Travel is really important to me and I’d probably be a better saver if it wasn’t for the temptation to fit trips in throughout the year! This New Year I’m travelling to New York via Iceland with my boyfriend and another couple, so that’s given me a real focus for saving in 2019.
Funding the trip of a lifetime
I’m using Monzo for an everyday account with pots for saving, including one for New York – which really is a trip of a lifetime. With the round-ups from each banking transaction going to my savings, each time I get the train to work that’s another 10p towards the trip. I get notifications when I’m half-way towards a saving target and that’s pretty encouraging – plus you can lock the pot, if you need to …
It’s not been hard to save – I know it’s going to be worth it.
Turning a habit into a house
Saving towards a house has taken a little step back this year but we know how much we’ll be able to save from next year. Now that we’re in the habit, after New York we’ll re-direct our saving towards our Help to Buy ISAs. My boyfriend opened his when he heard you won’t be able to open a new one after November this year.
We should hopefully be in a position to start looking for the right place from the end of 2020. We know what we want and we’re not in a rush.
When I started full-time work I was a spender. I went through a phase of buying everything when I realised I had a bit of money – clothes, bags and holidays. I even went to Ibiza for a long weekend.
A close family friend had opened a savings bond for me when I was young and I got access to the money at 21. I bought a Louis Vuitton bag and thought it was the greatest thing.
Looking back, I should probably have kept half of it to treat myself and half of it could have been a good chunk going towards a house deposit. I could have bought the bag in a few months if I’d saved for it instead. I look at that lovely bag now and think – there’s my bond money!
Fighting the fear of missing out
When I was younger, whenever I was asked to go on trips or a night out I’d think, “Oh, what if I don’t go and they have the best night ever?” so I couldn’t say no. Now I’ll ask myself first if it’s really worth going. I’ve had to go through a learning curve to get there.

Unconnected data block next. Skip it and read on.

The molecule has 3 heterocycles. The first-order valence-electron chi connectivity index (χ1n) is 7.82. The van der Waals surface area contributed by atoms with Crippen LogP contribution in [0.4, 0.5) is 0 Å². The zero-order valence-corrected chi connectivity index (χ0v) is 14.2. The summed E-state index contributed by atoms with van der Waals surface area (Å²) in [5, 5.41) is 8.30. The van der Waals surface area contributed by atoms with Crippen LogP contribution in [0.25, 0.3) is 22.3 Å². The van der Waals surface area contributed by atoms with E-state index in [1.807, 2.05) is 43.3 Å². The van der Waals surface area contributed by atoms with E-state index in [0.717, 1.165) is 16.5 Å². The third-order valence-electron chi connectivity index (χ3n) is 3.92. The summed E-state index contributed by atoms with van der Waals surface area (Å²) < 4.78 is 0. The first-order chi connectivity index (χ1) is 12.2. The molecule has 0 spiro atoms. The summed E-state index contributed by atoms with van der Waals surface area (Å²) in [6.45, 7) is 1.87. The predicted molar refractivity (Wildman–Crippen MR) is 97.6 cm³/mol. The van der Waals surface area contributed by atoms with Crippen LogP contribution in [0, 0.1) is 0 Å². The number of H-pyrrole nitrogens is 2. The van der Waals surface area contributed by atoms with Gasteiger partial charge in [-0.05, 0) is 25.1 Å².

I do still like to go out and I’m less likely to spend on the High Street than I used to. Nowadays I might look at a top for £30 and think that could go towards a dinner out or a holiday or something I won’t forget. It’s all about the experience.
If someone gave me £100 to do what I want with today ….
I’d probably save half of it but treat myself with the other half. I’d definitely want to enjoy some of it – that way saving doesn’t feel so hard. I prefer to save for a bit longer while still enjoying myself – it’s just more realistic and easier to keep it up.
Looking to the longer term, I’m saving into a pension and getting contributions from my employer. I’ll check its progress maybe once a month online. I’ll pay more in soon depending on what else we need money for at the time.
If someone gave me £100 to do what I want with today, I’d probably save half of it but treat myself with the other half. I’d definitely want to enjoy some of it – that way saving doesn’t feel so hard.
Talking money and sharing tips
If I was asked for saving tips I’d say open an extra account, somewhere separate to put aside some money where you aren’t tempted to use it. It’s just there for a rainy day – or something special.
It’s good to have people around you who you can talk to about money. My mum has always been a bit like me when I started working – a spender – but my dad has always been good to speak to about money. If I was to borrow £20 he’d want to know what for and why I needed it – I’d have to talk it through with him.
My boyfriend has had to be quite sensible and understand money since he became self-employed, so he’s been a good influence on my spending habits. If anything, he’s the one reining me in!
*Talk Money Week takes is 18-22 November this year and aims to get more people talking about money and their pension. Visit the Talk Money Week web page for more
The information here is based on our understanding in November 2019 and should not be taken as financial advice. Any views expressed in this article are those of the interviewee and not Standard Life Assurance Limited.
Pensions and Stocks and Shares ISAs are investments, their value can go down as well as up and they could be worth less than was paid in.